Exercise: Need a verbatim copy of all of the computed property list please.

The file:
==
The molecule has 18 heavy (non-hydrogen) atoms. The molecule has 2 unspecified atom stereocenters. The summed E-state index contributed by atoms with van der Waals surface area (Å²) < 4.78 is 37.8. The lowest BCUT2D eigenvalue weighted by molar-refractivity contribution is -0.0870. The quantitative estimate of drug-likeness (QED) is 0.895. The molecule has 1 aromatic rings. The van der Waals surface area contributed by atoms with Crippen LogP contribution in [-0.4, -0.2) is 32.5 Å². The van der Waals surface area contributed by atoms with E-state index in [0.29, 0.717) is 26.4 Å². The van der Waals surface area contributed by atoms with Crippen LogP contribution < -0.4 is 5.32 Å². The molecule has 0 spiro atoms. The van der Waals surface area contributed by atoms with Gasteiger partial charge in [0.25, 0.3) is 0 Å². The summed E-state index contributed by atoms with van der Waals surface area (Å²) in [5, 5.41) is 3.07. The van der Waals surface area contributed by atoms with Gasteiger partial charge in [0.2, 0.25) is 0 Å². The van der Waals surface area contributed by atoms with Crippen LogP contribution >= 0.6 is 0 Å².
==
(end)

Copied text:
The molecule has 18 heavy (non-hydrogen) atoms. The molecule has 2 unspecified atom stereocenters. The summed E-state index contributed by atoms with van der Waals surface area (Å²) < 4.78 is 37.8. The lowest BCUT2D eigenvalue weighted by molar-refractivity contribution is -0.0870. The quantitative estimate of drug-likeness (QED) is 0.895. The molecule has 1 aromatic rings. The van der Waals surface area contributed by atoms with Crippen LogP contribution in [-0.4, -0.2) is 32.5 Å². The van der Waals surface area contributed by atoms with E-state index in [0.29, 0.717) is 26.4 Å². The van der Waals surface area contributed by atoms with Crippen LogP contribution < -0.4 is 5.32 Å². The molecule has 0 spiro atoms. The van der Waals surface area contributed by atoms with Gasteiger partial charge in [0.25, 0.3) is 0 Å². The summed E-state index contributed by atoms with van der Waals surface area (Å²) in [5, 5.41) is 3.07. The van der Waals surface area contributed by atoms with Gasteiger partial charge in [0.2, 0.25) is 0 Å². The van der Waals surface area contributed by atoms with Crippen LogP contribution >= 0.6 is 0 Å².